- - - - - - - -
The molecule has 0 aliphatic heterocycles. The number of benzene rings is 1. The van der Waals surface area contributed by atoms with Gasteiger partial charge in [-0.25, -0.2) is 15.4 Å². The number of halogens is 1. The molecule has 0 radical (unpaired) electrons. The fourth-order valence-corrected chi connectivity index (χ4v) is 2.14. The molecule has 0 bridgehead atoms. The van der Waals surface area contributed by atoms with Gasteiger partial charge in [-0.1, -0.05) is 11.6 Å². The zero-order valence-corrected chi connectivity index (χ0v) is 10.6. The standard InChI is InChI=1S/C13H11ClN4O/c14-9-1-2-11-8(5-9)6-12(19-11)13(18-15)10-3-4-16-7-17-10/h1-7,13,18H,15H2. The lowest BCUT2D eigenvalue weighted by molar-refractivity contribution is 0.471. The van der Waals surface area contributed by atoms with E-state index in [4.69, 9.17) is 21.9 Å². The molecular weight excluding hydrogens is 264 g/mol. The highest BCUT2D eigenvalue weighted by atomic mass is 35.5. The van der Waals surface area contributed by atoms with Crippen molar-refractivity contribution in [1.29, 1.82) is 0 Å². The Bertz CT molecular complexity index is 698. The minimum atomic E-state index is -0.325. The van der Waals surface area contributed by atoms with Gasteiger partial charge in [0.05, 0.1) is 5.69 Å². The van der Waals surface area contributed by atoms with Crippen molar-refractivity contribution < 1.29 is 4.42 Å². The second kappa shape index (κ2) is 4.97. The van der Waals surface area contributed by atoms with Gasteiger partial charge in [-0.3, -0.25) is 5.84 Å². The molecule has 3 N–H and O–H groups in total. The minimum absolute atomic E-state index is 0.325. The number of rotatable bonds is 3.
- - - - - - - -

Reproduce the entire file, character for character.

The molecule has 0 aliphatic heterocycles. The number of benzene rings is 1. The van der Waals surface area contributed by atoms with Gasteiger partial charge in [-0.25, -0.2) is 15.4 Å². The number of halogens is 1. The molecule has 0 radical (unpaired) electrons. The fourth-order valence-corrected chi connectivity index (χ4v) is 2.14. The molecule has 0 bridgehead atoms. The van der Waals surface area contributed by atoms with Gasteiger partial charge in [-0.1, -0.05) is 11.6 Å². The zero-order valence-corrected chi connectivity index (χ0v) is 10.6. The standard InChI is InChI=1S/C13H11ClN4O/c14-9-1-2-11-8(5-9)6-12(19-11)13(18-15)10-3-4-16-7-17-10/h1-7,13,18H,15H2. The lowest BCUT2D eigenvalue weighted by molar-refractivity contribution is 0.471. The van der Waals surface area contributed by atoms with E-state index in [4.69, 9.17) is 21.9 Å². The molecular weight excluding hydrogens is 264 g/mol. The highest BCUT2D eigenvalue weighted by atomic mass is 35.5. The van der Waals surface area contributed by atoms with Crippen molar-refractivity contribution in [1.29, 1.82) is 0 Å². The Bertz CT molecular complexity index is 698. The minimum atomic E-state index is -0.325. The van der Waals surface area contributed by atoms with Gasteiger partial charge in [0.05, 0.1) is 5.69 Å². The van der Waals surface area contributed by atoms with Crippen molar-refractivity contribution < 1.29 is 4.42 Å². The second kappa shape index (κ2) is 4.97. The van der Waals surface area contributed by atoms with Gasteiger partial charge in [-0.3, -0.25) is 5.84 Å². The molecule has 3 N–H and O–H groups in total. The minimum absolute atomic E-state index is 0.325. The number of rotatable bonds is 3.